My go-to these days for raw oysters, and my favorite oyster bar in New Orleans, is tucked into the corner of the front bar at Pascal’s Manale restaurant on Napoleon. The restaurant has been open for over 100 years, and is known for their barbeque shrimp, and might actually be the first place that ever served that particular dish (to be honest, I’m not a fan of their version even it might be the initial representation). Though I am a HUGE fan of their oysters and their raw bar.

When it comes to eating raw oysters at Pascal’s Manale, it’s classic New Orleans all of the way. One pays the bartender for how many oysters he wants, and the bartender hand the customer a small, custom logo’d poker chip. The customer then takes the chip over to the oyster shucker. For those not familiar with stand-up oyster bars, there is a marble counter about mid-chest level, with an oyster shucker standing on the other side. At his waist are a sack of oysters that have been emptied into an ice bin and are completely iced. Manale’s are consistently the coldest oysters I have eaten in New Orleans.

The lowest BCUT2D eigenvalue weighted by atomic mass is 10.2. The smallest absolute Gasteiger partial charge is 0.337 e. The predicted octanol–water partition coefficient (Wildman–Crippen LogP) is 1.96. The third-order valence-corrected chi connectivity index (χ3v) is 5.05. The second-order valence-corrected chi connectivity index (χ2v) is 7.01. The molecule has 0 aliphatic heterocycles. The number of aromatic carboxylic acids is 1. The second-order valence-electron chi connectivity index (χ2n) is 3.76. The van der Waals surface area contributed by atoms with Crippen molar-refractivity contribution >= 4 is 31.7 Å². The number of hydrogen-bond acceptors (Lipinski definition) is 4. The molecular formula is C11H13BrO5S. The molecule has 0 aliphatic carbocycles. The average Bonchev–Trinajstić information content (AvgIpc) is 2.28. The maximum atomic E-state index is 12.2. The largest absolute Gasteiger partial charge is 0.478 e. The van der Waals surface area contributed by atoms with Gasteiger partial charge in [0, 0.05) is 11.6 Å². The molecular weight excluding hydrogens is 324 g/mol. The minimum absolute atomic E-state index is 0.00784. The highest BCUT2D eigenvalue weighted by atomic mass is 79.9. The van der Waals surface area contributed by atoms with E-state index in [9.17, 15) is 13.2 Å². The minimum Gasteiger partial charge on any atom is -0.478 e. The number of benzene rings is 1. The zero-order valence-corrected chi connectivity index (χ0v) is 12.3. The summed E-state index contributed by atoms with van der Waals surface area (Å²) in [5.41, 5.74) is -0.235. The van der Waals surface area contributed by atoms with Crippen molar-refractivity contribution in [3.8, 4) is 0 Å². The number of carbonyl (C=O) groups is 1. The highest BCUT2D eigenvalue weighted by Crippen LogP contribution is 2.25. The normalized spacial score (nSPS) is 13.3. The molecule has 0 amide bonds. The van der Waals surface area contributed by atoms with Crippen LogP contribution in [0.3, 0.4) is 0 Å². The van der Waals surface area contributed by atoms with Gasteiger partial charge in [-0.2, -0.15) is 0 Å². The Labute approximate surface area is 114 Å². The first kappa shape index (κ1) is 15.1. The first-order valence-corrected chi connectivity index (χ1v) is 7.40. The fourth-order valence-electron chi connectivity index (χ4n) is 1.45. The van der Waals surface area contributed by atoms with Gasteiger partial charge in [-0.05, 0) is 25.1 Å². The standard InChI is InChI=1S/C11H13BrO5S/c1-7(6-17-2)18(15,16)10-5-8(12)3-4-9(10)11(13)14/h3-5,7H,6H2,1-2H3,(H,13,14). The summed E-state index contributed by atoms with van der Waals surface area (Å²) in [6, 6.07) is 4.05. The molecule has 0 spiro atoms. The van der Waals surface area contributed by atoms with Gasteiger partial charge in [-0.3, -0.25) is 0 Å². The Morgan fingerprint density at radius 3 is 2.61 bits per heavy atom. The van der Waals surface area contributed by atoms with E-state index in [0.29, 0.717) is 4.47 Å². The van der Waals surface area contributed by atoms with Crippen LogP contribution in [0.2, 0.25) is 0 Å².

Tucked away in a corner across from the oyster bar is the condiment station with all of the usual players— hot sauce, potent horseradish, lemons, ketchup, Worcestershire, crackers, cocktail forks, and napkins. Everyone makes their own personal version of cocktail sauce. Mine is the same as it’s been since the first time I ate an oyster a half a century ago— ketchup, lemon juice, and a whole lot of horseradish. Seriously, my cocktail sauce for oysters is so loaded with horseradish that it has almost no red in it from the ketchup and is beyond pink and into the cream-colored spectrum with a dash of red. I don’t use hot sauce unless the horseradish is weak, and the farther one travels from New Orleans, the weaker the horseradish. For me, it’s ketchup, a lot of horseradish, and lemon juice.

I also like to squeeze lemon on the oysters while they are sitting in the shell, and also add a little salt to them. Pascal’s Manale’s horseradish is potent, so— to my taste— no hot sauce is needed. One stands at the oyster bar while the shucker opens the oysters. And places them on top of the marble bar directly in front of the customer. It’s the classic New Orleans way. One knows how many oysters he’s eaten by how many empty shells are stacked up in front of his spot at the bar.

There are several activities that we enjoy experiencing as a father-son team— football games, concerts, movies, and breakfast. Though eating raw oysters together seems to have a little more meaning, probably because of those early days at Baricev’s with my grandfather.